All these questions suggest that the nature of vehicle testing is due for a huge change. We can also expect that all of the AI/ML systems will be different as vehicle manufacturers try to find their competitive edge and satisfy the demographics of their target marketplace.
If there is an incident, how and when, if ever, is control handed off between the AI/ML driver and the human?
Onboard Sensing Technology
This all builds a case for an onboard independent witness that can not only provide evidence in an accident investigation, but also can lead to the development of new criteria to improve AI processors, including experience and skill loaded into the ML of new vehicles.
It also suggests that the instrumentation at vehicle test ranges may not be adequate to evaluate AVs, test changes and modes, and certify a design as ready for release. Instead, tools that can capture and record data synchronized with video should be required so that we can capture each picture taken by the cameras, each sound bite, each radar image, each action taken by the AI processor, each response by the vehicle systems (brakes, steering, engine), and each input by the chief occupant.
Such information is particularly important in fault analysis. We can evaluate the decisions made by the AI processor and how the chief occupant interacted that resulted in the incident. Armed with this information, all stakeholders can learn the cause of an incident and plot a path to prevent it from happening again.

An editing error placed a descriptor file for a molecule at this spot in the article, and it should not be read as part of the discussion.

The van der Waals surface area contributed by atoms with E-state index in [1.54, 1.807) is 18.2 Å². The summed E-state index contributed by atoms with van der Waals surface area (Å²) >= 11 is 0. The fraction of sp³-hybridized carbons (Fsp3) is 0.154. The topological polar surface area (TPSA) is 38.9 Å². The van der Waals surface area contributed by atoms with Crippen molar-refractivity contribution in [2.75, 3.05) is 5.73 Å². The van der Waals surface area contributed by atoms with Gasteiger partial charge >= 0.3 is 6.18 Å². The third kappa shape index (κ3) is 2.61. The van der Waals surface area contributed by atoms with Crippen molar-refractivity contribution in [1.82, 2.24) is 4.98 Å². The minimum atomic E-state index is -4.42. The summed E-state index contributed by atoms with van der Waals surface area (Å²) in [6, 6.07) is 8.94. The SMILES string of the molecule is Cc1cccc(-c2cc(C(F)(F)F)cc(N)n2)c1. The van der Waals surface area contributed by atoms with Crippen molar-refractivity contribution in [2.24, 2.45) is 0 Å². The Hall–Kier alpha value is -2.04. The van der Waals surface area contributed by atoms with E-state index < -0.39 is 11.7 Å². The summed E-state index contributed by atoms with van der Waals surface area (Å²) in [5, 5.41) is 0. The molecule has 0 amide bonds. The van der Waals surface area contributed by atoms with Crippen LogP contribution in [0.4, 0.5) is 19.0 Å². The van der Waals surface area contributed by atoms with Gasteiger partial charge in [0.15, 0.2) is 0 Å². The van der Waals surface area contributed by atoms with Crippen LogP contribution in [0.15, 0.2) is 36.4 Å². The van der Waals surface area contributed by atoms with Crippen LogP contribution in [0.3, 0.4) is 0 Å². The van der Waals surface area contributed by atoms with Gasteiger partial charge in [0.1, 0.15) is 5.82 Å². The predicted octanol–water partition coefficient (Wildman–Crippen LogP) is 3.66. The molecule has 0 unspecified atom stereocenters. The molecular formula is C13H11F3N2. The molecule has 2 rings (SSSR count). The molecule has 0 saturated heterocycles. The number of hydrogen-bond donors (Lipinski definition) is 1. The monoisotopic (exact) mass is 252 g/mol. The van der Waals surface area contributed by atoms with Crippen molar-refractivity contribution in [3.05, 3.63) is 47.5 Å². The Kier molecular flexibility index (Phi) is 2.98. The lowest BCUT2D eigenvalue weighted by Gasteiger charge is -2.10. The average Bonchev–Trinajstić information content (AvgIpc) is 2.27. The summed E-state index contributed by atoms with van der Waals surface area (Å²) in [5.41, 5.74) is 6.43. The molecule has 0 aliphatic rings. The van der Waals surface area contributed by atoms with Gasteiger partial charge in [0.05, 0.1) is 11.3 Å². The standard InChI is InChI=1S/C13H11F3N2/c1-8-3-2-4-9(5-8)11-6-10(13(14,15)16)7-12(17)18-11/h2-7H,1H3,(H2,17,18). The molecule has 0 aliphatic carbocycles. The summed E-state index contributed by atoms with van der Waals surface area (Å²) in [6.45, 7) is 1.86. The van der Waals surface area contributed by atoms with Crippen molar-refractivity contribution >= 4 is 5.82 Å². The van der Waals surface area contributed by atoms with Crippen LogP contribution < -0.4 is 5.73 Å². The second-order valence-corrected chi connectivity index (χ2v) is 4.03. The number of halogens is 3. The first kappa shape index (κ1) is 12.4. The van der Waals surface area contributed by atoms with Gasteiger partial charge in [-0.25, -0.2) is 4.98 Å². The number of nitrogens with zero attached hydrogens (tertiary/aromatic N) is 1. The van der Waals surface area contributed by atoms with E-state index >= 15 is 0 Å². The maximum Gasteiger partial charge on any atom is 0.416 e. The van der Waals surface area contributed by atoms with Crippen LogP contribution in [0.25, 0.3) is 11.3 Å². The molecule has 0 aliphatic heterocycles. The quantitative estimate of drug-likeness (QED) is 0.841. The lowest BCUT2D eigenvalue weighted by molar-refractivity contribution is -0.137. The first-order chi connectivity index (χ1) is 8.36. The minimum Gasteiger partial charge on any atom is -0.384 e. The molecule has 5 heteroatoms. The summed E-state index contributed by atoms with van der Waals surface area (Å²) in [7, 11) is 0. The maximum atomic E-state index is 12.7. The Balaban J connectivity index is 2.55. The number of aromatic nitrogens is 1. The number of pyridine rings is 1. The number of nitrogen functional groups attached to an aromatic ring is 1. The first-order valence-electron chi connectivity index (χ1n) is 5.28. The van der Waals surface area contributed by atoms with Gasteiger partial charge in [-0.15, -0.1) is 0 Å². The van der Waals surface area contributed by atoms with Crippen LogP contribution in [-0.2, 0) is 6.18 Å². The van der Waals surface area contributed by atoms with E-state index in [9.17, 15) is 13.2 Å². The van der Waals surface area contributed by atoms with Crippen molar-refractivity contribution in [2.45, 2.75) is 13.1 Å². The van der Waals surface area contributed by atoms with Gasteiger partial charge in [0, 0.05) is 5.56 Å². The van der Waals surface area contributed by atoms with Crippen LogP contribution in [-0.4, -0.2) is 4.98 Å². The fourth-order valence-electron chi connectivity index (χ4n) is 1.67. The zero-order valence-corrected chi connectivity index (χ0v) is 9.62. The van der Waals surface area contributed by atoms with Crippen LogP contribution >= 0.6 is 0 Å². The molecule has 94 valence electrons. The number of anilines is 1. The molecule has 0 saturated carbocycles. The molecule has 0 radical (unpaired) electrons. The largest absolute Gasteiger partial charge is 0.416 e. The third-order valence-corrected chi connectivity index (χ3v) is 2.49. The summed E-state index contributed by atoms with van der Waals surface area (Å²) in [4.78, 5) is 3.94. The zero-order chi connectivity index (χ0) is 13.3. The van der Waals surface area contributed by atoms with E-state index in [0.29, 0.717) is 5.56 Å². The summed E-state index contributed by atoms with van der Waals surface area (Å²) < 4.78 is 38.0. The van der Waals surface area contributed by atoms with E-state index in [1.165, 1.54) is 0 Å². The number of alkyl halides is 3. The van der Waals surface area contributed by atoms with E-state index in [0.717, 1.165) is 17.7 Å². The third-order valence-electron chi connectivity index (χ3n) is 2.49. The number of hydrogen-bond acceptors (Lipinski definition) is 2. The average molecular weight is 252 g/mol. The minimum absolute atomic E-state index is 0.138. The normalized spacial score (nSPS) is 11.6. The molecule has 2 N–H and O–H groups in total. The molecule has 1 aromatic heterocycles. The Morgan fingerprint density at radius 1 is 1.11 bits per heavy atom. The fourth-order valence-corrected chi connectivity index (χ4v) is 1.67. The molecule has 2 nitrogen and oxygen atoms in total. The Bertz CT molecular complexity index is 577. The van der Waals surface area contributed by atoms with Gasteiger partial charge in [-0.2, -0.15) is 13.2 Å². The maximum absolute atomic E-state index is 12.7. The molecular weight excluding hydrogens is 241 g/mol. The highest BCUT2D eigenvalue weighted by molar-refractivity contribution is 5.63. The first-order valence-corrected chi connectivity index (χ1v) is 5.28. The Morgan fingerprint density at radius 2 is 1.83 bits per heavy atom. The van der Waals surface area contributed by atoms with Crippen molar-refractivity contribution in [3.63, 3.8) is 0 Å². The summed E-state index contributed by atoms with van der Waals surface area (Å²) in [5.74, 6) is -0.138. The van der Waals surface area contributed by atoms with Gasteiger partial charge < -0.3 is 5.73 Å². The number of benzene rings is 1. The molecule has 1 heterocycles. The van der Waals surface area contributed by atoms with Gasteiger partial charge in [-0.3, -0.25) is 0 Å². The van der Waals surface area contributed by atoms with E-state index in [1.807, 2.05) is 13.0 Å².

At test ranges, data/video collection would serve as a tool to independently evaluate if the data from all of the sensors and cameras were correctly integrated to form an “image” of the scene similar or even better than a human would have assembled. This comparison should be through the eyes of the sensors themselves so that expert evaluators can see what information and imagery was presented to the AI processor to create its interpretation of its physical environment.
In real-world environments, this data/video should be easily accessible to first responders and accident investigators. It will be essential for them to collect all relevant information about the AV’s behavior and influence in the resulting event.
Autonomous cars are different from any other. They are decision makers. How we test them, introduce them to the marketplace, investigate accidents, and manage maintenance will be very different. An independent black box will be necessary to improve decision-making and collect the data needed to understand the causes and consequences of incidents.
Paul Hightower is CEO of Instrumentation Technology Systems (ITS), the market leading supplier of HD-SDI video-data fusion products. While bringing traditional text and graphics overlay and accurate timestamping capability to the HD-SDI engineering test market, the company has pioneered the use of metadata to collect image relevant data in real time.